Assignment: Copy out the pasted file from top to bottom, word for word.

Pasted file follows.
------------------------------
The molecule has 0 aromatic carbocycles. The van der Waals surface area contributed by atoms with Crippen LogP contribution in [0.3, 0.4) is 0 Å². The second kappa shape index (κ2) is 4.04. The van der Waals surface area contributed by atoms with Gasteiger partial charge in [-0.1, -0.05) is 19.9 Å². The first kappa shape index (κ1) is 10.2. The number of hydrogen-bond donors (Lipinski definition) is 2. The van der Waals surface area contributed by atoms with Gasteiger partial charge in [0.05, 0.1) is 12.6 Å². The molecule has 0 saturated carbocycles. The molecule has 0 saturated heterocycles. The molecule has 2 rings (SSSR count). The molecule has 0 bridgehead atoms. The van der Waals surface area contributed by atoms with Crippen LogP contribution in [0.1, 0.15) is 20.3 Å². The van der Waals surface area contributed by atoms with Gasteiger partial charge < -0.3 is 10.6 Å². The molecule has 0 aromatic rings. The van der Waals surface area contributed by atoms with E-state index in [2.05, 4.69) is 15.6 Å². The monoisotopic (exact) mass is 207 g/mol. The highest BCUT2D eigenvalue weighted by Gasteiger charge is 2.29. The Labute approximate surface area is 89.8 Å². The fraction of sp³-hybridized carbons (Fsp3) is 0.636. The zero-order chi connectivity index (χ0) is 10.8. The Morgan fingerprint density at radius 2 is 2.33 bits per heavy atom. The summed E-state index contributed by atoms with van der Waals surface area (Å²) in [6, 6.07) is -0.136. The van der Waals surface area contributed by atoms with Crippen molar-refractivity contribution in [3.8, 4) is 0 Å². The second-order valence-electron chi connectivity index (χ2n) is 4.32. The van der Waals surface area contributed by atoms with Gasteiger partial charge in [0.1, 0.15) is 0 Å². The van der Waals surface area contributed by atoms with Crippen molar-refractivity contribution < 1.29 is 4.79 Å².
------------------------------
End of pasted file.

The molecule has 0 aromatic carbocycles. The van der Waals surface area contributed by atoms with Crippen LogP contribution in [0.3, 0.4) is 0 Å². The second kappa shape index (κ2) is 4.04. The van der Waals surface area contributed by atoms with Gasteiger partial charge in [-0.1, -0.05) is 19.9 Å². The first kappa shape index (κ1) is 10.2. The number of hydrogen-bond donors (Lipinski definition) is 2. The van der Waals surface area contributed by atoms with Gasteiger partial charge in [0.05, 0.1) is 12.6 Å². The molecule has 0 saturated carbocycles. The molecule has 0 saturated heterocycles. The molecule has 2 rings (SSSR count). The molecule has 0 bridgehead atoms. The van der Waals surface area contributed by atoms with Crippen LogP contribution in [0.1, 0.15) is 20.3 Å². The van der Waals surface area contributed by atoms with Gasteiger partial charge < -0.3 is 10.6 Å². The molecule has 0 aromatic rings. The van der Waals surface area contributed by atoms with E-state index in [2.05, 4.69) is 15.6 Å². The monoisotopic (exact) mass is 207 g/mol. The highest BCUT2D eigenvalue weighted by Gasteiger charge is 2.29. The Labute approximate surface area is 89.8 Å². The fraction of sp³-hybridized carbons (Fsp3) is 0.636. The zero-order chi connectivity index (χ0) is 10.8. The Morgan fingerprint density at radius 2 is 2.33 bits per heavy atom. The summed E-state index contributed by atoms with van der Waals surface area (Å²) in [6, 6.07) is -0.136. The van der Waals surface area contributed by atoms with Crippen molar-refractivity contribution in [3.8, 4) is 0 Å². The second-order valence-electron chi connectivity index (χ2n) is 4.32. The van der Waals surface area contributed by atoms with Gasteiger partial charge in [0.1, 0.15) is 0 Å². The van der Waals surface area contributed by atoms with Crippen molar-refractivity contribution < 1.29 is 4.79 Å².